Mend Coffee & Goods aims to create an accessible community space for people with disabilities

The coffee shop replaces Marcello’s in the Tuxedo Festival shopping center

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Jay and Katherine Wolf

Courtesy of Kevin Collins

In 2007, Jay and Katherine Wolf were just starting their adult lives—he in law, and she in entertainment. Katherine gave birth to their first son and then six months later, out of nowhere, she suffered a catastrophic stroke. After a 16-hour surgery, 40 days in the ICU, a year in rehab, and 10 more operations, both her and Jay’s worlds were irrevocably changed.

They started a nonprofit called Hope Heals and authored several books about living with disability. Katherine is now a public speaker, and the Wolfs host week-long camps for families with disabilities. Come October, they’ll have a new venture: a cozy, welcoming space for the inter-ability community to convene, work, and socialize, called Mend Coffee & Goods. Located in the former Marcello’s Trattoria near the intersection of Roswell and Piedmont roads (3655 Roswell Road Northeast), Mend is intended to bring the same ethos of Hope Heals camps to Buckhead.

“Coffee is something we’ve loved dearly since having our first child,” Jay says. “This will be a design-forward space that caters to people with disabilities.”

Mend will serve Opo coffee drinks—think espresso, drip, nitro, cold brew lattes—and kombucha on tap, plus breakfast and pastries. Expect overnight oats and egg bites made in house, plus potential treats from Five Daughters and the Buttery. It’ll be staffed by disabled employees paired with volunteers.

“We all need each other—it requires a village to do life and work,” Jay says.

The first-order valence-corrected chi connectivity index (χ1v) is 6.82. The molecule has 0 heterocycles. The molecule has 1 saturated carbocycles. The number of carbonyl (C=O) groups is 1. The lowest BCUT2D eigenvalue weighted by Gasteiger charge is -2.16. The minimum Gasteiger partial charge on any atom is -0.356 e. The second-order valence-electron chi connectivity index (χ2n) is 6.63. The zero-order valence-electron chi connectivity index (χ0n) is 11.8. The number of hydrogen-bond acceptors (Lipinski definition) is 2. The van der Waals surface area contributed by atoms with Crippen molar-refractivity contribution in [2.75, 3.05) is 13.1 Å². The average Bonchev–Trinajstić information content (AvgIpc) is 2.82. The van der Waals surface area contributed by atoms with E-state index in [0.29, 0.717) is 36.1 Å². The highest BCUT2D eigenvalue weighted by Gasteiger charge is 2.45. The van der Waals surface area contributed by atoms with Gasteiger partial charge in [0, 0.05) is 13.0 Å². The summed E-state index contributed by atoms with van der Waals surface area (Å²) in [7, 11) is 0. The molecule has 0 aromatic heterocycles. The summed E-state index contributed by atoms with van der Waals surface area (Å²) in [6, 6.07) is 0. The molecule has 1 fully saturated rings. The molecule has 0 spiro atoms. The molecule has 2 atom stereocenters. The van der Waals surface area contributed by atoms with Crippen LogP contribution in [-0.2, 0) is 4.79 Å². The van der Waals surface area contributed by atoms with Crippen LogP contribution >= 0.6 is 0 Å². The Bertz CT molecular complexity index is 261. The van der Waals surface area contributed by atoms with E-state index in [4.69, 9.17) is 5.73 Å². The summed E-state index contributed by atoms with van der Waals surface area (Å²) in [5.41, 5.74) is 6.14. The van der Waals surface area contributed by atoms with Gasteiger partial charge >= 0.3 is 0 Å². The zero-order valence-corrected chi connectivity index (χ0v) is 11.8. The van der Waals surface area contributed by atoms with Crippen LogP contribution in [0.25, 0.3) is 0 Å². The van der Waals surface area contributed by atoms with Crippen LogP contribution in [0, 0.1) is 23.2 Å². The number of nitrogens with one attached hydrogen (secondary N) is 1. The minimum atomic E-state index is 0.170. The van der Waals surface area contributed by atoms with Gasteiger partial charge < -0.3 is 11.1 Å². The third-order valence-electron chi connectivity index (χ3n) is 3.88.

He’s working with eight consultants to ensure the 2,500-square-foot space is fully accessible. This includes lower tables and counters, a double-size bathroom with an adult changing table, muted colors and lighting (ideal for people on the autism spectrum), and sound-muffling technology that allows people with auditory impairments to engage across the coffee table. A soft, cushy, sensory room and a sound-proof space that doubles as a meeting room will be available for those who get overstimulated. “We hope these details will be an open-source guidebook for other businesses,” Jay says.

In the evenings, the shop will be used for community activations by Hope Heals and other likeminded nonprofits. It can also be rented out. “As [disabled] children age out of government programming and schooling, their circle of network diminishes,” Katherine explains. “It’s a tragedy. We want to be a place for people to make friends, have book clubs, be known and loved and belong.”

About a quarter of the space will be dedicated to merchandise, including items currently sold on the Hope Heals website.

“We all have struggle. We all have invisible wheelchairs that can connect us to each other,” Jay says. “We’re hoping this coffee shop will help people encounter the story of disability in a way they don’t usually.”

Mend is slated to open by October 1.

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